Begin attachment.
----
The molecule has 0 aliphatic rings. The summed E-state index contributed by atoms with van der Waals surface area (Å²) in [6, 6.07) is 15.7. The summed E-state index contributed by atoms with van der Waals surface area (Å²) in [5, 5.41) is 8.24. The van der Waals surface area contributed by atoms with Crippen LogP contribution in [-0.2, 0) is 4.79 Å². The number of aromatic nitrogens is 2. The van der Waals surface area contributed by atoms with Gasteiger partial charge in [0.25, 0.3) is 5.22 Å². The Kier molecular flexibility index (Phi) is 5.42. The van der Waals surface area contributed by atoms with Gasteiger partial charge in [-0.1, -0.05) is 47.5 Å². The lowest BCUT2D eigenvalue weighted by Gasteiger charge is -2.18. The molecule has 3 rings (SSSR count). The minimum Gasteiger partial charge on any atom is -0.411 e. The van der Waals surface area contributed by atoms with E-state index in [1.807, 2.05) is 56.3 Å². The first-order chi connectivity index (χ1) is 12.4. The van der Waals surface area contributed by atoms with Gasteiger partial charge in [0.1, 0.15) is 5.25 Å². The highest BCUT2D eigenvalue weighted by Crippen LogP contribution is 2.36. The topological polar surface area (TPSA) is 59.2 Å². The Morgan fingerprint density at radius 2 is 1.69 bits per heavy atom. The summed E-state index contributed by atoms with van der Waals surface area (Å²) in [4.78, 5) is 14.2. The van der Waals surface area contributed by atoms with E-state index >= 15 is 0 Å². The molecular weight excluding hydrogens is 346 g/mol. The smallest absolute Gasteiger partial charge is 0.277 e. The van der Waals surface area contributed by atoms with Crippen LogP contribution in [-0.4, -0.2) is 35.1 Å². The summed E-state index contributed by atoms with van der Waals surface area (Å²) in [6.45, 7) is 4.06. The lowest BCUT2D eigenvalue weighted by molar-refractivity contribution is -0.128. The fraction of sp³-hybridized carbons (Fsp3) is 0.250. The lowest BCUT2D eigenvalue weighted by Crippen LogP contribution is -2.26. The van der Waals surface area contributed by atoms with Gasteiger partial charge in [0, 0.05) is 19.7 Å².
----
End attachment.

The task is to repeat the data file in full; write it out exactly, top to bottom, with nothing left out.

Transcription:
The molecule has 0 aliphatic rings. The summed E-state index contributed by atoms with van der Waals surface area (Å²) in [6, 6.07) is 15.7. The summed E-state index contributed by atoms with van der Waals surface area (Å²) in [5, 5.41) is 8.24. The van der Waals surface area contributed by atoms with Crippen LogP contribution in [-0.2, 0) is 4.79 Å². The number of aromatic nitrogens is 2. The van der Waals surface area contributed by atoms with Gasteiger partial charge in [0.25, 0.3) is 5.22 Å². The Kier molecular flexibility index (Phi) is 5.42. The van der Waals surface area contributed by atoms with Gasteiger partial charge in [-0.1, -0.05) is 47.5 Å². The lowest BCUT2D eigenvalue weighted by Gasteiger charge is -2.18. The molecule has 3 rings (SSSR count). The minimum Gasteiger partial charge on any atom is -0.411 e. The van der Waals surface area contributed by atoms with E-state index in [1.807, 2.05) is 56.3 Å². The first-order chi connectivity index (χ1) is 12.4. The van der Waals surface area contributed by atoms with Gasteiger partial charge in [0.1, 0.15) is 5.25 Å². The highest BCUT2D eigenvalue weighted by Crippen LogP contribution is 2.36. The topological polar surface area (TPSA) is 59.2 Å². The Morgan fingerprint density at radius 2 is 1.69 bits per heavy atom. The summed E-state index contributed by atoms with van der Waals surface area (Å²) in [4.78, 5) is 14.2. The van der Waals surface area contributed by atoms with E-state index >= 15 is 0 Å². The molecular weight excluding hydrogens is 346 g/mol. The smallest absolute Gasteiger partial charge is 0.277 e. The van der Waals surface area contributed by atoms with Crippen LogP contribution in [-0.4, -0.2) is 35.1 Å². The summed E-state index contributed by atoms with van der Waals surface area (Å²) in [6.45, 7) is 4.06. The lowest BCUT2D eigenvalue weighted by molar-refractivity contribution is -0.128. The fraction of sp³-hybridized carbons (Fsp3) is 0.250. The lowest BCUT2D eigenvalue weighted by Crippen LogP contribution is -2.26. The van der Waals surface area contributed by atoms with Gasteiger partial charge in [0, 0.05) is 19.7 Å².